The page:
Henry Thoreau uses his text “On The Duty Of Civil Disobedience” as a form of social analysis in order to highlight the situation concerning race in America. Thoreau is trying to encourage others to get involved in the same type of analysis. The point is that if social change is going to happen it is up to us to make a change. In relation to the broad and complex scope of American social politics Thoreau feels compelled to confront a certain cynicism that he finds prominent in American society. This cynicism is a form of despair involving the interaction of individuals and the larger social structure. “Why should I even take a stand?” most people in society have been trained to claim, “Our local action can’t help”.
This cynicism effectively kills grassroots activism and harms the nation. Grassroots activism consists of regional and local groups that coordinate efforts to bring power and pressure to bear on specific issues. The two most important consequences of grassroots activism that are squashed by this modern cynicism are critical dialogue and democratic accountability. Firstly, this cynicism puts a halt on the process of learning that individuals need to go through in order to become creative and prosperous citizens. Critical dialogue is the process of asking questions, gaining insights, and developing a new understanding from which to make decisions and wage important cultural projects. This cynicism, which inherently involves throwing up your hands in submission to the dominant power, eliminates the passion for truth that forces people to question the current ways of thinking and develop creative solutions to cultural problems. Secondly, democratic accountability, or the idea that every individual has the power to make changes that are oriented toward the collective well-being of society, is discounted in the willing exclusion of oneself and possibly one’s associates from the process of social analysis and activism.
Henry Thoreau proposes that we, the readers of his text, emulate the opposite characteristics from those exhibited in the cynical attitude. We must, as individuals responsible for our own future, struggle to become the best. This struggle, initiated in an infinite number of unique ways, can come from the effort of every man, woman, and child. It may be difficult, but it is up to us to harness all of these distinctive and wonderful ways of struggling through life and having passion for one’s own personal ideas, in order to create change in this world. I believe in this principle because of the responsibility it places on people, individuals like you and I, to make the world into the type of world that we want it to be.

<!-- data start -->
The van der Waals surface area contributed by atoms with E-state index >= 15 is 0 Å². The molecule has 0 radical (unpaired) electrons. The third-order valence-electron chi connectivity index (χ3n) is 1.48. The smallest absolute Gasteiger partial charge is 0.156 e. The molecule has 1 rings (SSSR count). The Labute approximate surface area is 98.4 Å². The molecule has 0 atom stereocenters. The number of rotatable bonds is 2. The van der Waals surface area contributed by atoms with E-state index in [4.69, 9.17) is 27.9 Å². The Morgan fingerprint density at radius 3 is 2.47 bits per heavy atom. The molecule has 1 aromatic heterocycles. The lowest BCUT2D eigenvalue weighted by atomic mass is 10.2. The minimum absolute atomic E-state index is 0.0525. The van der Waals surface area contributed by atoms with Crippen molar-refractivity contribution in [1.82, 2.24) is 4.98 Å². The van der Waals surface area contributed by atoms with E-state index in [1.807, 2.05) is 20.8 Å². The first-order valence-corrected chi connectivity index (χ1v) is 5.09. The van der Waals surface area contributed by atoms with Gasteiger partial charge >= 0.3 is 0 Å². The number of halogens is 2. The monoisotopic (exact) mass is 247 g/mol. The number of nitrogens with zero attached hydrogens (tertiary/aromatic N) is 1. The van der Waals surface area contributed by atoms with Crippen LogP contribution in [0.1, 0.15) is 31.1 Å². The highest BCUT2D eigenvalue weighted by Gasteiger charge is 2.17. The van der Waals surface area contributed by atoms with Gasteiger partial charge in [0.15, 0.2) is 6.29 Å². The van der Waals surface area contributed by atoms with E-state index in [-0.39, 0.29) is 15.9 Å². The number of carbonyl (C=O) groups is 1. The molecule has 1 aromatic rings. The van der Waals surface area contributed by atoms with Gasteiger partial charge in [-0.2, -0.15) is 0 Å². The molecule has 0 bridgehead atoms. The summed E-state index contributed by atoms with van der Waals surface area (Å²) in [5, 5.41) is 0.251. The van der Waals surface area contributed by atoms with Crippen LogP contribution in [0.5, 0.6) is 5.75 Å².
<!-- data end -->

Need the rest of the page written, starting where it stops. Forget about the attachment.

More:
A priest, for example, has a distinctive struggle that varies by virtue of position, rank, and location. We could say that, in general, priests are responsible for learning the truth. In the same general capacity we could also say that priests throughout the nation, by virtue of their very positions as priests, are tasked with the act of encouraging or distributing the principles acquired through the learning process. In other words, universally, priests should be progressive. They should focus on social analysis in order to understand the truth of the situation, then act as a non-discriminatory prophetic leader who critiques the existing way and who puts forward a vision of fundamental social change for all who suffer from socially induced misery. Despite this universal aspect to the struggle of priest, a universality that can be determined for all social groups from teacher to warrior, the path of struggle will be engaged through your own choices (our whole lives are decisions), and our individual actions (by acting you make the world what it is).
Your task: Thoreauvian Ranting
The title of this section is meant to be funny, but also to recognize that much of what you are going to read is Thoreau ranting about topics. Dictionary.com defines a rant as “to speak or declaim extravagantly or violently; talk in a wild or vehement way; rave.” (1/2015) A rant is extravagant, with emotional language that tends toward conflict. It seems to be unchecked, and hard to predict. A rant is contrasted with a logical argument, like the one that you will make in Part II of this assignment. For now, your task is to make a short rant about one idea that you find in Thoreau’s essay. Find an idea and define it in one sentence, then let your-logical-self go as you passionately respond to that idea. Give it at least 150 words.